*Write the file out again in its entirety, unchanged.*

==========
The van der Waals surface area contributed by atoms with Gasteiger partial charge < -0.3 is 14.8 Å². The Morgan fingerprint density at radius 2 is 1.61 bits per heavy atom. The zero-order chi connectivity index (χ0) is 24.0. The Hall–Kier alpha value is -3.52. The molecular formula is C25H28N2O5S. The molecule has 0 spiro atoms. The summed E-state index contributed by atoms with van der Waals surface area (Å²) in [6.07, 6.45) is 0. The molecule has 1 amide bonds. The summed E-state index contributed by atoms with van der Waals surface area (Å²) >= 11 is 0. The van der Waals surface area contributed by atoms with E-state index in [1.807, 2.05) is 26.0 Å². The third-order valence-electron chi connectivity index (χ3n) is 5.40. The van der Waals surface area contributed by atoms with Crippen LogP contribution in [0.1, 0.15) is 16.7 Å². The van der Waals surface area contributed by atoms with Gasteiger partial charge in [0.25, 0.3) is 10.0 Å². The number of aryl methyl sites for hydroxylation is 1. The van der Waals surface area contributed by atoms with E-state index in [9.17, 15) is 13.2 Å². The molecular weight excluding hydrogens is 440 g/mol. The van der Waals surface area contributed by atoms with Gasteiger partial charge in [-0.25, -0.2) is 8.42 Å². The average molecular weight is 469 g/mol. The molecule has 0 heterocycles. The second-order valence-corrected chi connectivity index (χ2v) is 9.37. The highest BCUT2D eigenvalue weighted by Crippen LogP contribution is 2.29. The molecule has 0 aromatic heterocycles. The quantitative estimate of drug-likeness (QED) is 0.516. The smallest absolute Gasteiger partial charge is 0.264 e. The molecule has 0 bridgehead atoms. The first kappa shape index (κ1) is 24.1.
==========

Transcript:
The van der Waals surface area contributed by atoms with Gasteiger partial charge < -0.3 is 14.8 Å². The Morgan fingerprint density at radius 2 is 1.61 bits per heavy atom. The zero-order chi connectivity index (χ0) is 24.0. The Hall–Kier alpha value is -3.52. The molecular formula is C25H28N2O5S. The molecule has 0 spiro atoms. The summed E-state index contributed by atoms with van der Waals surface area (Å²) in [6.07, 6.45) is 0. The molecule has 1 amide bonds. The summed E-state index contributed by atoms with van der Waals surface area (Å²) >= 11 is 0. The van der Waals surface area contributed by atoms with E-state index in [1.807, 2.05) is 26.0 Å². The third-order valence-electron chi connectivity index (χ3n) is 5.40. The van der Waals surface area contributed by atoms with Crippen LogP contribution in [0.1, 0.15) is 16.7 Å². The van der Waals surface area contributed by atoms with Gasteiger partial charge in [0.25, 0.3) is 10.0 Å². The number of aryl methyl sites for hydroxylation is 1. The van der Waals surface area contributed by atoms with E-state index in [9.17, 15) is 13.2 Å². The molecular weight excluding hydrogens is 440 g/mol. The van der Waals surface area contributed by atoms with Gasteiger partial charge in [-0.25, -0.2) is 8.42 Å². The average molecular weight is 469 g/mol. The molecule has 0 heterocycles. The second-order valence-corrected chi connectivity index (χ2v) is 9.37. The highest BCUT2D eigenvalue weighted by Crippen LogP contribution is 2.29. The molecule has 0 aromatic heterocycles. The quantitative estimate of drug-likeness (QED) is 0.516. The smallest absolute Gasteiger partial charge is 0.264 e. The molecule has 0 bridgehead atoms. The first kappa shape index (κ1) is 24.1.